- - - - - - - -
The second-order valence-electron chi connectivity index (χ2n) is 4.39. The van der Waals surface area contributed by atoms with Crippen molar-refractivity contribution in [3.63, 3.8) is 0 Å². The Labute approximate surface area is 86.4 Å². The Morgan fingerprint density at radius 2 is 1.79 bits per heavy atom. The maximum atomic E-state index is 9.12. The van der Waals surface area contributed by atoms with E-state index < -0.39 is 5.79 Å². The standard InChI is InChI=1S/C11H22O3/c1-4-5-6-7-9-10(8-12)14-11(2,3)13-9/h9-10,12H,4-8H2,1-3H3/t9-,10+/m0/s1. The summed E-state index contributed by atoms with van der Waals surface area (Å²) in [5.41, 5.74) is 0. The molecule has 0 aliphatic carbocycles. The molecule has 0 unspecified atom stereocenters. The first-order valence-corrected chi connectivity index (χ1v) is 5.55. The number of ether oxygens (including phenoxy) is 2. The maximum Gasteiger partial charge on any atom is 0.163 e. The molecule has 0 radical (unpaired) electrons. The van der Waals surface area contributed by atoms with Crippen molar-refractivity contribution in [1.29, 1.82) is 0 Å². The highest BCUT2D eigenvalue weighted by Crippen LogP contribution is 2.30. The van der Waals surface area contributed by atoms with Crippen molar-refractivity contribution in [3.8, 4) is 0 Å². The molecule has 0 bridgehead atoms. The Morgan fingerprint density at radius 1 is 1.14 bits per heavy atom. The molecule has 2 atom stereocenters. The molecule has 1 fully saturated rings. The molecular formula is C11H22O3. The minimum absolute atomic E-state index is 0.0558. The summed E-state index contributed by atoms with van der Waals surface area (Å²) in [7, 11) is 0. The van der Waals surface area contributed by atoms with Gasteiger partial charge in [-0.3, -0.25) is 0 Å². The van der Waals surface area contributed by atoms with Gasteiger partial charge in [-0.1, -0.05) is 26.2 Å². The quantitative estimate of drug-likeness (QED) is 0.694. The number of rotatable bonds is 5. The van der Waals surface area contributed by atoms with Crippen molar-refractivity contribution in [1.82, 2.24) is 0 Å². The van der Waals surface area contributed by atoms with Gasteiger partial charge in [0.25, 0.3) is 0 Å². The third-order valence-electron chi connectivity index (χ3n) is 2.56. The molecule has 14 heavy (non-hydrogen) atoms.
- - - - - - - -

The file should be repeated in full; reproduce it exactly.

The second-order valence-electron chi connectivity index (χ2n) is 4.39. The van der Waals surface area contributed by atoms with Crippen molar-refractivity contribution in [3.63, 3.8) is 0 Å². The Labute approximate surface area is 86.4 Å². The Morgan fingerprint density at radius 2 is 1.79 bits per heavy atom. The maximum atomic E-state index is 9.12. The van der Waals surface area contributed by atoms with E-state index < -0.39 is 5.79 Å². The standard InChI is InChI=1S/C11H22O3/c1-4-5-6-7-9-10(8-12)14-11(2,3)13-9/h9-10,12H,4-8H2,1-3H3/t9-,10+/m0/s1. The summed E-state index contributed by atoms with van der Waals surface area (Å²) in [5.41, 5.74) is 0. The molecule has 0 aliphatic carbocycles. The molecule has 0 unspecified atom stereocenters. The first-order valence-corrected chi connectivity index (χ1v) is 5.55. The number of ether oxygens (including phenoxy) is 2. The maximum Gasteiger partial charge on any atom is 0.163 e. The molecule has 0 radical (unpaired) electrons. The van der Waals surface area contributed by atoms with Crippen molar-refractivity contribution in [1.29, 1.82) is 0 Å². The highest BCUT2D eigenvalue weighted by Crippen LogP contribution is 2.30. The van der Waals surface area contributed by atoms with Crippen molar-refractivity contribution in [3.8, 4) is 0 Å². The molecule has 0 bridgehead atoms. The Morgan fingerprint density at radius 1 is 1.14 bits per heavy atom. The molecule has 2 atom stereocenters. The molecule has 1 fully saturated rings. The molecular formula is C11H22O3. The minimum absolute atomic E-state index is 0.0558. The summed E-state index contributed by atoms with van der Waals surface area (Å²) in [7, 11) is 0. The van der Waals surface area contributed by atoms with Gasteiger partial charge in [-0.3, -0.25) is 0 Å². The van der Waals surface area contributed by atoms with Gasteiger partial charge in [-0.1, -0.05) is 26.2 Å². The quantitative estimate of drug-likeness (QED) is 0.694. The number of rotatable bonds is 5. The van der Waals surface area contributed by atoms with Crippen molar-refractivity contribution in [1.82, 2.24) is 0 Å². The van der Waals surface area contributed by atoms with Gasteiger partial charge in [0.25, 0.3) is 0 Å². The third-order valence-electron chi connectivity index (χ3n) is 2.56. The molecule has 14 heavy (non-hydrogen) atoms.